As a regulatory probe of battery faults that grounded Boeing Co.’s marquee 787 Dreamliner drags into a third week, the planemaker is moving forward with plans to boost output and develop two more versions of the jet.
Production is set to rise to seven a month in midyear, from five now, and to double to 10 by year-end, Chief Executive Officer Jim McNerney said on an earnings call. In addition to the 787-8, the version comprising all 50 planes grounded by a battery fire on one and an emergency landing by another, the company is working on two more variants, the -9 and -10.
Boeing said nothing in the probe has called into question its use of a lithium-ion battery at the center of the review. The company, which detailed its plans in a fourth-quarter earnings report, forecast at least 60 Dreamliner deliveries this year, while still lacking a timetable to resume shipments.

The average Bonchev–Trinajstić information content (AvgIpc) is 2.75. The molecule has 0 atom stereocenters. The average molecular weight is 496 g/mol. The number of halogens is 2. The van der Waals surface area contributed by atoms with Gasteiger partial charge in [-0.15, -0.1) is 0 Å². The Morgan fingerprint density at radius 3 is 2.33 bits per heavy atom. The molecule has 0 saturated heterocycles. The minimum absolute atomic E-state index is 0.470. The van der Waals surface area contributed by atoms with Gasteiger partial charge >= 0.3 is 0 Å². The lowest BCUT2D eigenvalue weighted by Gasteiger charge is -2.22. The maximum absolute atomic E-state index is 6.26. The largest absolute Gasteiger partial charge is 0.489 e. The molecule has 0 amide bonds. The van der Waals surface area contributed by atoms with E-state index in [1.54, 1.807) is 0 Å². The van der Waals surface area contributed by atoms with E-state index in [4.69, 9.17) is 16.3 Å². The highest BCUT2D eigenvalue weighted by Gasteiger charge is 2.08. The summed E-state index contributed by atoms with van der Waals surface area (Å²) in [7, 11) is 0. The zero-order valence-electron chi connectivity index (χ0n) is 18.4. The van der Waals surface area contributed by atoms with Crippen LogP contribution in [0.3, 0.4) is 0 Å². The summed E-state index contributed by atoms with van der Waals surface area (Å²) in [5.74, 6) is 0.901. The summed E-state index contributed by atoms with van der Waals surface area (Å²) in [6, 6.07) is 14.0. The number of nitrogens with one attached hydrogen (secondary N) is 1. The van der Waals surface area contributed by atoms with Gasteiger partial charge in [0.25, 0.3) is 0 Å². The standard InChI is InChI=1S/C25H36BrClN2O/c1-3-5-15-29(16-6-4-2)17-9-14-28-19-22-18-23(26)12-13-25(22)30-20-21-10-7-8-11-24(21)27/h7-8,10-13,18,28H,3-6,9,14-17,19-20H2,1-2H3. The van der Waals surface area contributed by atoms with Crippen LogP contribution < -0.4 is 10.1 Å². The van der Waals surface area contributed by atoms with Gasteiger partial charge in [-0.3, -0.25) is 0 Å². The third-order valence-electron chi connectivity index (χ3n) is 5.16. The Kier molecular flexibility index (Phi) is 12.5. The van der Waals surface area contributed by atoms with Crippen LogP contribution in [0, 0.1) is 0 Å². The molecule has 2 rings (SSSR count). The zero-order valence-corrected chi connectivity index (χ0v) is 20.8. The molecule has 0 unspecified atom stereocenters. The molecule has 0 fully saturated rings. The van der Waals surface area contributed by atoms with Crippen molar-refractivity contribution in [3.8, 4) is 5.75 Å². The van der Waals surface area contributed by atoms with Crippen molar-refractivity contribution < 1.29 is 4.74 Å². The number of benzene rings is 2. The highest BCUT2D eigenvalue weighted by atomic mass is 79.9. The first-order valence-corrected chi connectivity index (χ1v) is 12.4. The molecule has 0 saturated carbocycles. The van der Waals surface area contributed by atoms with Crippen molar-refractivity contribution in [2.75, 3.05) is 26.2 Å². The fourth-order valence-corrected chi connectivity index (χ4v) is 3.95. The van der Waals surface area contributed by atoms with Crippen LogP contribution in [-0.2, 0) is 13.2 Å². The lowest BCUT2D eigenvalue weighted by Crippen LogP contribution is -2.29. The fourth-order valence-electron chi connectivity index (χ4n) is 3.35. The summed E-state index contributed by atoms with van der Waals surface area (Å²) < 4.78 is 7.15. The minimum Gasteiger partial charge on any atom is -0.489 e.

“It could range from absolutely nothing to a big problem,” Richard Tortoriello, a Standard & Poor’s analyst who reiterated the rating he downgraded to hold after the emergency landing, said in an interview. “When you’re in a waiting game like this, where you don’t know what the risks are, it’s best not to be a cowboy.”
Boeing cautioned that yesterday’s deliveries and earnings forecasts rested on the presumption of “no significant financial impact” from the 787’s woes. The jets have been parked since Jan. 16.
Investigators haven’t yet found a root cause, McNerney said on the earnings call, so “if this assumption changes after we have gained greater fidelity, we will let you know.”
The planemaker predicted 2013 net income of $5 to $5.20 a share, in line with an average estimate of $5.16 in a Bloomberg survey of 25 analysts. That’s predicated on the delivery of 635 to 645 commercial planes, up from 601 in 2012, as it increases jet output more than 60 percent in the four years through 2014.